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News > Latin America

Indigenous Bari Campesinos Face Colombia Paramilitary Violence

  • Right-wing paramilitaries in Colombia.

    Right-wing paramilitaries in Colombia. | Photo: Reuters

Published 11 February 2017

The Black Eagles held Indigenous Bari families at gunpoint, threatening to steal their land and crops.

Armed right-wing paramilitaries in Colombia are threatening Indigenous Bari families in the country’s northern Catatumbo region for their alleged connections to guerilla groups, the Patriotic March Press Office reports. 

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Members of The Black Eagles, a coalition of drug trafficking paramilitary groups in Colombia, approached over five households on Thursday, interrogating tribal leaders with their weapons drawn. The paramilitaries were asking about a guerilla unit that was traveling alongside a nearby riverbank. 

The Black Eagles presented no proof to the Baris that they were in any way connected to the guerillas. They also threatened to steal their land and crops if they don’t provide information about the guerrillas.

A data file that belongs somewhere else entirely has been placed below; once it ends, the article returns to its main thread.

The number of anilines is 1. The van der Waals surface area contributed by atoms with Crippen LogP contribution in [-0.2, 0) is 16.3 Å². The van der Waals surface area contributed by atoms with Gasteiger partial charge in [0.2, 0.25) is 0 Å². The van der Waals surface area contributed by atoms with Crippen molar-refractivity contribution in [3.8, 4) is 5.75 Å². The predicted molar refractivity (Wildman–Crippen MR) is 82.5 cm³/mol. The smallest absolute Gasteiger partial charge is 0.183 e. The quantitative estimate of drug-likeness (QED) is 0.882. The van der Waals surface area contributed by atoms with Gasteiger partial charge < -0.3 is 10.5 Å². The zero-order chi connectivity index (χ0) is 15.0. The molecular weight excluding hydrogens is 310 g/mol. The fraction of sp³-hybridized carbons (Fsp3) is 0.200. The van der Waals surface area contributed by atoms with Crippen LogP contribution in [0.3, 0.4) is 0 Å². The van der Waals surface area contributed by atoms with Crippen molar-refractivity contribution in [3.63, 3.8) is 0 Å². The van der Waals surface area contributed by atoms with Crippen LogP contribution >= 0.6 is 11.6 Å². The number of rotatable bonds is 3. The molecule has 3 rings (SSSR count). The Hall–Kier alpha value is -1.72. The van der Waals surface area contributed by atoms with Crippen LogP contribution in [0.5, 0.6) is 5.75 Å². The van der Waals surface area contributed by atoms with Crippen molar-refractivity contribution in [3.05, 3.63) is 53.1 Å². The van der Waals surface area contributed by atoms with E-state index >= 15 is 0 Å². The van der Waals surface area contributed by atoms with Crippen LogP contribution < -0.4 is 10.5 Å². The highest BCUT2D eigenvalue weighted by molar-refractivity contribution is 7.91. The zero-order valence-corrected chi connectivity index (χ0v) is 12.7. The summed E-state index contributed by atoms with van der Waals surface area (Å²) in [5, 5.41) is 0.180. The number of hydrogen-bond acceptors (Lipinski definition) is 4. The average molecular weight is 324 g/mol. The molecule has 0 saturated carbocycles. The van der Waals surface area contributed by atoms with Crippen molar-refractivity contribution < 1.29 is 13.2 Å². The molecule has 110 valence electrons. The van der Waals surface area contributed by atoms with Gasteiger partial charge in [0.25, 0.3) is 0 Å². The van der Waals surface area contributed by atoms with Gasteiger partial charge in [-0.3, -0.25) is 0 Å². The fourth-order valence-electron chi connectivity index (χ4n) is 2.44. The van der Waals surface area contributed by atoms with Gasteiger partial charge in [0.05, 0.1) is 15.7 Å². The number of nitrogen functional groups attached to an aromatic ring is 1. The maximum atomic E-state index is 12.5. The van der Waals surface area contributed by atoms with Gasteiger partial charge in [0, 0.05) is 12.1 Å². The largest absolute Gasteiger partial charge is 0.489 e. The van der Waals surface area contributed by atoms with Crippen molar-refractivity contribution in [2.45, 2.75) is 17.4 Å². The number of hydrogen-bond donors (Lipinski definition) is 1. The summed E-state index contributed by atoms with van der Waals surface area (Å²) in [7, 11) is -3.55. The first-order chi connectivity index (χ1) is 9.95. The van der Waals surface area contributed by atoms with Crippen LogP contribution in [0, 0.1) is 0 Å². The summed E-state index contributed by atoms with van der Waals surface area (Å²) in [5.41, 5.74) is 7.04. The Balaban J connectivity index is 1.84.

“There is a high risk in our communities in Ocbabuda and Suerera [villages in Catatumbo] of a possible displacement by illegal armed actors who are now present in this area,” a Bari elder told the Patriotic March Press Office.


“This is generating a violation of human rights and international humanitarian law.”

Bari leaders are calling on the Colombian government to intervene and protect them from the paramilitaries. 

The Black Eagles’ threats were made days after the Colombian government and National Liberation Army, ELN, guerillas officially began the public phase of the peace dialogue in Ecuador. Part of their peace dialogues include protections for Indigenous communities like the Bari, whom the ELN and other guerilla groups have defended for decades. 

But now that groups like the ELN and the Revolutionary Armed Forces of Colombia, FARC, are abandoning armed struggle, power vacuums are being created in Indigenous areas like Catatumbo that paramilitary groups are taking advantage of. 

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In La Guajira, for example, a region not too far from Catatumbo, Indigenous Wayuu leaders have faced escalating repression in recent weeks, Agencia Prensa Rural reports. Many there have also been threatened for refusing to give up their lands. 

The Bari are part of Colombia’s Indigenous Muisca people and have inhabited Catatumbo for over a thousand years. 

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